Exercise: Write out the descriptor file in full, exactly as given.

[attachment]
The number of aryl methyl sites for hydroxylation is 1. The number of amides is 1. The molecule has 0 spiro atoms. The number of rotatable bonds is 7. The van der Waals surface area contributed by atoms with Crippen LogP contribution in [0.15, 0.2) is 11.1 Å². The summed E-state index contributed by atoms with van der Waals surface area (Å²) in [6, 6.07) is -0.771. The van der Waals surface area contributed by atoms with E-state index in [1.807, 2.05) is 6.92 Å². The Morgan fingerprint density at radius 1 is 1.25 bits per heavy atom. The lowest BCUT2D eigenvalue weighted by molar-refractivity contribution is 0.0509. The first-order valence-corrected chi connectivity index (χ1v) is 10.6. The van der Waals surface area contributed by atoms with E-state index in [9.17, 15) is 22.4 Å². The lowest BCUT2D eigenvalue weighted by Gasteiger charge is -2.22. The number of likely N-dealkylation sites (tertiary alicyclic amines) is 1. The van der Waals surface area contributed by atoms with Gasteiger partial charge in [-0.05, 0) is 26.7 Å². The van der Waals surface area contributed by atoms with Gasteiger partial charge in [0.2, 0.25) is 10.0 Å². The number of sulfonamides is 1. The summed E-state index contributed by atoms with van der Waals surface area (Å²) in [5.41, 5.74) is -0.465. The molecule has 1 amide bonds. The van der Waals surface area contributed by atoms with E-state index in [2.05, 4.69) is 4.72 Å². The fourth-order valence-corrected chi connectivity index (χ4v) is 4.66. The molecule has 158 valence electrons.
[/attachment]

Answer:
The number of aryl methyl sites for hydroxylation is 1. The number of amides is 1. The molecule has 0 spiro atoms. The number of rotatable bonds is 7. The van der Waals surface area contributed by atoms with Crippen LogP contribution in [0.15, 0.2) is 11.1 Å². The summed E-state index contributed by atoms with van der Waals surface area (Å²) in [6, 6.07) is -0.771. The van der Waals surface area contributed by atoms with E-state index in [1.807, 2.05) is 6.92 Å². The Morgan fingerprint density at radius 1 is 1.25 bits per heavy atom. The lowest BCUT2D eigenvalue weighted by molar-refractivity contribution is 0.0509. The first-order valence-corrected chi connectivity index (χ1v) is 10.6. The van der Waals surface area contributed by atoms with E-state index in [9.17, 15) is 22.4 Å². The lowest BCUT2D eigenvalue weighted by Gasteiger charge is -2.22. The number of likely N-dealkylation sites (tertiary alicyclic amines) is 1. The van der Waals surface area contributed by atoms with Gasteiger partial charge in [-0.05, 0) is 26.7 Å². The van der Waals surface area contributed by atoms with Gasteiger partial charge in [0.2, 0.25) is 10.0 Å². The number of sulfonamides is 1. The summed E-state index contributed by atoms with van der Waals surface area (Å²) in [5.41, 5.74) is -0.465. The molecule has 1 amide bonds. The van der Waals surface area contributed by atoms with E-state index in [2.05, 4.69) is 4.72 Å². The fourth-order valence-corrected chi connectivity index (χ4v) is 4.66. The molecule has 158 valence electrons.